On January 8, 2013, the Epoch Times published an article titled, “Incidents of Censorship in China Offer Test of New Leadership.” At a December 4, 2013, political meeting, Party leader Xi Jinping said, “A country ruled by law should first be ruled by the constitution and lawful governance should be based on the constitution.” After the new year, two influential liberal publications, Southern Weekend and Yanhuang Chunqiu, published special editorials echoing Xi’s call for lawful governance based on the constitution. Both editorials were harshly censored.
In the case of Southern Weekend, provincial propaganda chief Tuo Zhen secretly re-wrote its special editorial. After the publication of the re-written editorial, the journalists from Southern Weekend went on strike. Hundreds of Chinese came to the newspaper’s offices, laying flowers and expressing solidarity with the journalists. In response, China’s Foreign Ministry spokeswoman Hua Chunying said on January 4, 2013, that China upholds press freedom and “there is no news censorship in China.” On January 7, 2013, the Central Propaganda Department officials handed down three instructions: “It is an unbreakable basic principle that the Party governs the media; Tuo Zhen had nothing to do with the changes made to Southern Weekend’s New Year’s editorial; the incident involved hostile foreign forces.”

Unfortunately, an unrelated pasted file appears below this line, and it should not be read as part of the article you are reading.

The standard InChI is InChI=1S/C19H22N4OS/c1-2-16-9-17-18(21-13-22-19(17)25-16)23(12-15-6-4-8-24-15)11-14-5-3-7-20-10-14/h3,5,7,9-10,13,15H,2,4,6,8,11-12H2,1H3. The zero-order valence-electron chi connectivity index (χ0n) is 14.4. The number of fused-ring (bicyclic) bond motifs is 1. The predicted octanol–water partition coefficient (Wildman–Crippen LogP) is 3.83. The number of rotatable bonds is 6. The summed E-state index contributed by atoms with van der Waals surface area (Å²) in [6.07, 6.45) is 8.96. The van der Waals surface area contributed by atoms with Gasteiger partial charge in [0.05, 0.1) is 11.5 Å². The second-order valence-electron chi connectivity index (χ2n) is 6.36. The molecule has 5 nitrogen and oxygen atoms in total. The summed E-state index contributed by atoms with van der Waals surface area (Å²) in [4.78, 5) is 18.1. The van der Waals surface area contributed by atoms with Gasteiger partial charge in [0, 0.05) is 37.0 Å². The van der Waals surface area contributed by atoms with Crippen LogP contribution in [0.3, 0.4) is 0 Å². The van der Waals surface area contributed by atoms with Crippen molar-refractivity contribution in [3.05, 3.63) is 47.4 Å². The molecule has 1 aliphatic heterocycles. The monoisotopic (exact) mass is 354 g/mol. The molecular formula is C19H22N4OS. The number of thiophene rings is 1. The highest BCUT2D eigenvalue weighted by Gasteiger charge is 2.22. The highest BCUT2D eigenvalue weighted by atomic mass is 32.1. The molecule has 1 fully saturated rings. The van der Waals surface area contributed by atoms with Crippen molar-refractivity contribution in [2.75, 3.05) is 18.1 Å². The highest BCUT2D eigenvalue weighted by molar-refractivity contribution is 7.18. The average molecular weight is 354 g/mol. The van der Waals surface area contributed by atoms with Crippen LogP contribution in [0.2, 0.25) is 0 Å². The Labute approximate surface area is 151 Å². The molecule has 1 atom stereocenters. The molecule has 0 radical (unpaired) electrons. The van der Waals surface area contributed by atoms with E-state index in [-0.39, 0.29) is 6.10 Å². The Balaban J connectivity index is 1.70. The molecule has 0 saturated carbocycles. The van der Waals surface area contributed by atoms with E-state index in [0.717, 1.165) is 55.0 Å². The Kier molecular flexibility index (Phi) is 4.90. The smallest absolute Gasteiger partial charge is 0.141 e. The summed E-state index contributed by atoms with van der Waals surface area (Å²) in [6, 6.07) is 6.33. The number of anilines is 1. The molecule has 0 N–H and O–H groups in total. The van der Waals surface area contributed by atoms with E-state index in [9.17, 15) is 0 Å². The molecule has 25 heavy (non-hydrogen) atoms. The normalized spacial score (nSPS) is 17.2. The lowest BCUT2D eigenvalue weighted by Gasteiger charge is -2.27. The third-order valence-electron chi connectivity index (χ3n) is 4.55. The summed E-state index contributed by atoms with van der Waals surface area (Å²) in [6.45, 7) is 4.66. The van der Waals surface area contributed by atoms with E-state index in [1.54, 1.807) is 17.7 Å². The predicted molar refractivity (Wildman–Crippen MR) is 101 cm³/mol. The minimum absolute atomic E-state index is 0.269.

Source: The Epoch Times, January 8, 2013